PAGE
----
We presented “Games to Explain Human Factors: Come,
Participate, Learn, and Have Fun!!!” to a packed room of about
100 attendees from NSBE’s Pre-College Initiative Program.
Attendance was higher than expected, and we had to turn away
more than 60 people. We distributed about 250 “Love an Engineer” buttons, compliments of Virginia Tech, outside our session room. These buttons
were extremely popular and may have helped us attract some of the audience. Smith-Jackson, the first presenter, explained human factors, starting from a definition offered by Al Chapanis, and discussed required and recommended knowledge for the field.
The remainder of the session focused on human strengths and limitations that need to be accommodated in system design. Each strength and limitation was illustrated through audience involvement in a variety of activities and games, including multitasking, sound localization, attention to details, object localization, pairedassociate learning, perceptual adaptation, response competition, and responding.
We concluded with a “final exam” in which participants explained the activity they performed and how it illustrated human performance and how it related to system design. Kimberly C. McCants, a junior at Columbus Brookhaven High School with an aspiration to study psychology and engineering, was selected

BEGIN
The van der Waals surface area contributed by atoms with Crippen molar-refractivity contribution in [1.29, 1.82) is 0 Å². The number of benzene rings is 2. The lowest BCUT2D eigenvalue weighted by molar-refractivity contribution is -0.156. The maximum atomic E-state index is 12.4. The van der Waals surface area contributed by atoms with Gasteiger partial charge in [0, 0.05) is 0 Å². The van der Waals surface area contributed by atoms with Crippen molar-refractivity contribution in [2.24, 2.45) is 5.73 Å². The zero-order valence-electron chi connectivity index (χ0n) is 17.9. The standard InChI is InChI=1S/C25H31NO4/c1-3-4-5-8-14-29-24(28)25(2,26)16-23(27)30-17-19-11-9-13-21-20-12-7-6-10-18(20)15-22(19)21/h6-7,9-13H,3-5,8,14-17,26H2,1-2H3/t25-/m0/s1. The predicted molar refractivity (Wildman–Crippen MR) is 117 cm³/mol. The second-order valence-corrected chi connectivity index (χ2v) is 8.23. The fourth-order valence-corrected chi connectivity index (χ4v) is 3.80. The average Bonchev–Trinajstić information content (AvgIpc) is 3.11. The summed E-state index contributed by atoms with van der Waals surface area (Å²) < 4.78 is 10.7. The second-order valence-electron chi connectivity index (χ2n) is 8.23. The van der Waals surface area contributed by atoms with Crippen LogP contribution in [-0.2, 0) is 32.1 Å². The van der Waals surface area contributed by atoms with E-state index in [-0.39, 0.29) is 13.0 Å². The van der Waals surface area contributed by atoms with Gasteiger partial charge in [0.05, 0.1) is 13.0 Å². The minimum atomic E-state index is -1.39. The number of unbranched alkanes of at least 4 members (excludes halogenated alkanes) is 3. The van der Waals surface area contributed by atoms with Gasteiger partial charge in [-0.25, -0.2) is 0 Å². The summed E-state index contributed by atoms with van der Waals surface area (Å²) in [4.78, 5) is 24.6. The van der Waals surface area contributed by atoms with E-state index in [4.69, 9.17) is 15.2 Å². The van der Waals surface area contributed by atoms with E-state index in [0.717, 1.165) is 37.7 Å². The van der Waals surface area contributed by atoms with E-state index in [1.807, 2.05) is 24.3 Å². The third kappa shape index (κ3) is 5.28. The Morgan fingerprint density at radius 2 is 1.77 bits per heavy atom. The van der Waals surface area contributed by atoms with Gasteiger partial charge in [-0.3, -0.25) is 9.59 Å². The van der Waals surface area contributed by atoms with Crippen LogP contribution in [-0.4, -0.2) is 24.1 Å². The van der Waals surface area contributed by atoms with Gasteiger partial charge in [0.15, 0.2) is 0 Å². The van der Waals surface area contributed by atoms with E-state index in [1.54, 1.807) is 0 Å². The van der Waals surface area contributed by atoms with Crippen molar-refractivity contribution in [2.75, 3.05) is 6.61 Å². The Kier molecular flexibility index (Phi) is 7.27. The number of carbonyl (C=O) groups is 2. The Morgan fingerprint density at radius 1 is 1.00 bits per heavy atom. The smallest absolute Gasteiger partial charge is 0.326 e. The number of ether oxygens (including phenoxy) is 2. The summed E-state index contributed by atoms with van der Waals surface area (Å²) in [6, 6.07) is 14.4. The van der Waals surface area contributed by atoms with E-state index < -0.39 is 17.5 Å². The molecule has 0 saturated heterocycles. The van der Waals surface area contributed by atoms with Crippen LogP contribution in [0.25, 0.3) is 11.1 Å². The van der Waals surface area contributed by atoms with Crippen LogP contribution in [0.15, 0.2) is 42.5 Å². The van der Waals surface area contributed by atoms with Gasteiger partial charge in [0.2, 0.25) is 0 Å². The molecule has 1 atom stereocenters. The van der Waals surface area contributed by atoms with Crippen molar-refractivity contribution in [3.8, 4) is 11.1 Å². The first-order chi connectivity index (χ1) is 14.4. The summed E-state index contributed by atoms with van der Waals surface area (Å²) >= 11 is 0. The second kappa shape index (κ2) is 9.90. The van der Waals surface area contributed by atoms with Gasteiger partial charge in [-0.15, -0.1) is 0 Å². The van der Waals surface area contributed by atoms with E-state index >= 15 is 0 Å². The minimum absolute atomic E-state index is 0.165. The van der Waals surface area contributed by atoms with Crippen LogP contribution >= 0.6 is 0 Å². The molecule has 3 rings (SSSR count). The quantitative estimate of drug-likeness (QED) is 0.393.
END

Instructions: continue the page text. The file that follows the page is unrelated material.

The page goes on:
as the “Hardest-Working Volunteer” by the participants and won the Champion Award. (Maybe Kim will be our Society president in 2047.) Numerous prizes – an MP3 player and accessories, radios, Beanie Babies, and candy – were awarded to Kim and the emifinalists. Other semifinalists included Phil A. Santil, Francesco
S. Tena, and Drickerson Saint Louis, juniors at Boston Latin High School in Boston, Massachusetts; Dung T. Dang, a junior at Fowler High School in Syracuse, New York; and Brenden T. Matthews, an eighth-grader at Cherry Creek Challenge Magnet School in Denver, Colorado.